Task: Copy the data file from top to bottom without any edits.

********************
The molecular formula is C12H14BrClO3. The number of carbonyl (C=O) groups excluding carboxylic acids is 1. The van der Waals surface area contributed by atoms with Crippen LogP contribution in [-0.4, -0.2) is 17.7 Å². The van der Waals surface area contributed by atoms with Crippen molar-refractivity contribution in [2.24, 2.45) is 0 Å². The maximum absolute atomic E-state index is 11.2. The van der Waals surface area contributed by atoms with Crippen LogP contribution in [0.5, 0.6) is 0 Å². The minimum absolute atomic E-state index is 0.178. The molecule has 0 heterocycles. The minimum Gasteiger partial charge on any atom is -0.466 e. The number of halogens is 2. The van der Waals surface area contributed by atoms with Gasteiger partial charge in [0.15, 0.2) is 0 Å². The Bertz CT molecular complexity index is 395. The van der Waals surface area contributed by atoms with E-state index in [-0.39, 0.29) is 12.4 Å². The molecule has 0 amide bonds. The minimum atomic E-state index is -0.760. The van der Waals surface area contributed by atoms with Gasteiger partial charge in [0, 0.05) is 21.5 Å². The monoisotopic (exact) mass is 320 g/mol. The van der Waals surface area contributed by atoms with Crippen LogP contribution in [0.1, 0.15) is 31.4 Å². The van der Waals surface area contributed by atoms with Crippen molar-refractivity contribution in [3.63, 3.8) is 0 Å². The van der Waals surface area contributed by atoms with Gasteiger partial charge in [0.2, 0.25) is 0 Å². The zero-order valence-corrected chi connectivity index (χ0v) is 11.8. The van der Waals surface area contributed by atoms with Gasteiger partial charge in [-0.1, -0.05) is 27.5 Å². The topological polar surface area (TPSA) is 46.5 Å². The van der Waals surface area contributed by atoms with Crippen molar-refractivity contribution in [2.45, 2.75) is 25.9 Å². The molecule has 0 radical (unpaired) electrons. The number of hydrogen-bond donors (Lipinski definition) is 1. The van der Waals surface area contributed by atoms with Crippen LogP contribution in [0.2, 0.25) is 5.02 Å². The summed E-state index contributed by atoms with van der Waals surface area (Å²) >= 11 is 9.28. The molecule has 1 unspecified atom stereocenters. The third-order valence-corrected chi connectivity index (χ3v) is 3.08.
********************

The molecular formula is C12H14BrClO3. The number of carbonyl (C=O) groups excluding carboxylic acids is 1. The van der Waals surface area contributed by atoms with Crippen LogP contribution in [-0.4, -0.2) is 17.7 Å². The van der Waals surface area contributed by atoms with Crippen molar-refractivity contribution in [2.24, 2.45) is 0 Å². The maximum absolute atomic E-state index is 11.2. The van der Waals surface area contributed by atoms with Crippen LogP contribution in [0.5, 0.6) is 0 Å². The minimum absolute atomic E-state index is 0.178. The molecule has 0 heterocycles. The minimum Gasteiger partial charge on any atom is -0.466 e. The number of halogens is 2. The van der Waals surface area contributed by atoms with Gasteiger partial charge in [0.15, 0.2) is 0 Å². The Bertz CT molecular complexity index is 395. The van der Waals surface area contributed by atoms with E-state index in [-0.39, 0.29) is 12.4 Å². The molecule has 0 amide bonds. The minimum atomic E-state index is -0.760. The van der Waals surface area contributed by atoms with Gasteiger partial charge in [0, 0.05) is 21.5 Å². The monoisotopic (exact) mass is 320 g/mol. The van der Waals surface area contributed by atoms with Crippen LogP contribution in [0.1, 0.15) is 31.4 Å². The van der Waals surface area contributed by atoms with Crippen molar-refractivity contribution in [3.63, 3.8) is 0 Å². The van der Waals surface area contributed by atoms with Gasteiger partial charge in [0.2, 0.25) is 0 Å². The zero-order valence-corrected chi connectivity index (χ0v) is 11.8. The van der Waals surface area contributed by atoms with Gasteiger partial charge in [-0.1, -0.05) is 27.5 Å². The topological polar surface area (TPSA) is 46.5 Å². The van der Waals surface area contributed by atoms with Crippen molar-refractivity contribution in [2.45, 2.75) is 25.9 Å². The molecule has 0 radical (unpaired) electrons. The number of hydrogen-bond donors (Lipinski definition) is 1. The van der Waals surface area contributed by atoms with Crippen LogP contribution in [0.2, 0.25) is 5.02 Å². The summed E-state index contributed by atoms with van der Waals surface area (Å²) >= 11 is 9.28. The molecule has 1 unspecified atom stereocenters. The third-order valence-corrected chi connectivity index (χ3v) is 3.08.